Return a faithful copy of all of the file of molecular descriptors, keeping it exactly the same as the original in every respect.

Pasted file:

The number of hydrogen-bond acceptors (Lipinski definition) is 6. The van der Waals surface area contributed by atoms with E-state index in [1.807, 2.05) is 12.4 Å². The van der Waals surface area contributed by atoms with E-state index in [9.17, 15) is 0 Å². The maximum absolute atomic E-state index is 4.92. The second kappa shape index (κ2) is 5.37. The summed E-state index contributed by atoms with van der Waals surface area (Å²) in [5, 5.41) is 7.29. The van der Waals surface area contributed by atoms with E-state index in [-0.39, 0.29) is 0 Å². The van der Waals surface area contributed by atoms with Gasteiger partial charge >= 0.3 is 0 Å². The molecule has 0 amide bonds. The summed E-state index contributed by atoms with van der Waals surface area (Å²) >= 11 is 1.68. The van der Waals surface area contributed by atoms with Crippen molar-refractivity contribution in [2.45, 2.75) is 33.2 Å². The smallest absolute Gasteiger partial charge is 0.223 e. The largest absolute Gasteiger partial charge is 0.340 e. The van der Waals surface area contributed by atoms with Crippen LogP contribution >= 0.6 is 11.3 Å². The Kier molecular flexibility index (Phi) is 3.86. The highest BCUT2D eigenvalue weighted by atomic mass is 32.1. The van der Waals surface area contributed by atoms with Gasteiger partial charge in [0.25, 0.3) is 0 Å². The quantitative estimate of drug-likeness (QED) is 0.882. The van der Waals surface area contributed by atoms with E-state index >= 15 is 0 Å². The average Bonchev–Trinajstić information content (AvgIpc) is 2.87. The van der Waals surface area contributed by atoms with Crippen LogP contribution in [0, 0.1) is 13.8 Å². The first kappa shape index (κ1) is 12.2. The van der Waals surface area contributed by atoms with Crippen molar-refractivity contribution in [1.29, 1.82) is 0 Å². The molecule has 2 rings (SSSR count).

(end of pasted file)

The number of hydrogen-bond acceptors (Lipinski definition) is 6. The van der Waals surface area contributed by atoms with E-state index in [1.807, 2.05) is 12.4 Å². The van der Waals surface area contributed by atoms with E-state index in [9.17, 15) is 0 Å². The maximum absolute atomic E-state index is 4.92. The second kappa shape index (κ2) is 5.37. The summed E-state index contributed by atoms with van der Waals surface area (Å²) in [5, 5.41) is 7.29. The van der Waals surface area contributed by atoms with E-state index in [-0.39, 0.29) is 0 Å². The van der Waals surface area contributed by atoms with Gasteiger partial charge >= 0.3 is 0 Å². The molecule has 0 amide bonds. The summed E-state index contributed by atoms with van der Waals surface area (Å²) >= 11 is 1.68. The van der Waals surface area contributed by atoms with Crippen molar-refractivity contribution in [2.45, 2.75) is 33.2 Å². The smallest absolute Gasteiger partial charge is 0.223 e. The largest absolute Gasteiger partial charge is 0.340 e. The van der Waals surface area contributed by atoms with Crippen LogP contribution >= 0.6 is 11.3 Å². The Kier molecular flexibility index (Phi) is 3.86. The highest BCUT2D eigenvalue weighted by atomic mass is 32.1. The van der Waals surface area contributed by atoms with Gasteiger partial charge in [0.25, 0.3) is 0 Å². The quantitative estimate of drug-likeness (QED) is 0.882. The van der Waals surface area contributed by atoms with E-state index >= 15 is 0 Å². The average Bonchev–Trinajstić information content (AvgIpc) is 2.87. The van der Waals surface area contributed by atoms with Crippen LogP contribution in [0, 0.1) is 13.8 Å². The first kappa shape index (κ1) is 12.2. The van der Waals surface area contributed by atoms with Crippen molar-refractivity contribution in [1.29, 1.82) is 0 Å². The molecule has 2 rings (SSSR count).